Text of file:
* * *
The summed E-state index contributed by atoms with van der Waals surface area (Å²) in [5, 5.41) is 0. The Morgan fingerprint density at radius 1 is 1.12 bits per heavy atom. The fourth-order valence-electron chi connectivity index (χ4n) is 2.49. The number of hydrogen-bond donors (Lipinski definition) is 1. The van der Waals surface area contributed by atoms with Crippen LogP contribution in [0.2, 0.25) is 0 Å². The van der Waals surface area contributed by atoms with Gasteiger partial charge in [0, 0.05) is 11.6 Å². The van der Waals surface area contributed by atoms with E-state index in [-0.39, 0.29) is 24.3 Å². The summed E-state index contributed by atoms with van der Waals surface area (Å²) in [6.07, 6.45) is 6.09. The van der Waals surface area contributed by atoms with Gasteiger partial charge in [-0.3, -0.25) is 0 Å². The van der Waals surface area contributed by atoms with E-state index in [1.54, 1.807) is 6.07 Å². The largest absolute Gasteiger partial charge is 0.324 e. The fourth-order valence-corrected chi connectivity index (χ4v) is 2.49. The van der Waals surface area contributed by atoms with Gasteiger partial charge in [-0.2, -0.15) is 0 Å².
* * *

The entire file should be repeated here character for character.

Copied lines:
The summed E-state index contributed by atoms with van der Waals surface area (Å²) in [5, 5.41) is 0. The Morgan fingerprint density at radius 1 is 1.12 bits per heavy atom. The fourth-order valence-electron chi connectivity index (χ4n) is 2.49. The number of hydrogen-bond donors (Lipinski definition) is 1. The van der Waals surface area contributed by atoms with Crippen LogP contribution in [0.2, 0.25) is 0 Å². The van der Waals surface area contributed by atoms with Gasteiger partial charge in [0, 0.05) is 11.6 Å². The van der Waals surface area contributed by atoms with E-state index in [-0.39, 0.29) is 24.3 Å². The summed E-state index contributed by atoms with van der Waals surface area (Å²) in [6.07, 6.45) is 6.09. The van der Waals surface area contributed by atoms with Gasteiger partial charge in [-0.3, -0.25) is 0 Å². The van der Waals surface area contributed by atoms with E-state index in [1.54, 1.807) is 6.07 Å². The largest absolute Gasteiger partial charge is 0.324 e. The fourth-order valence-corrected chi connectivity index (χ4v) is 2.49. The van der Waals surface area contributed by atoms with Gasteiger partial charge in [-0.2, -0.15) is 0 Å².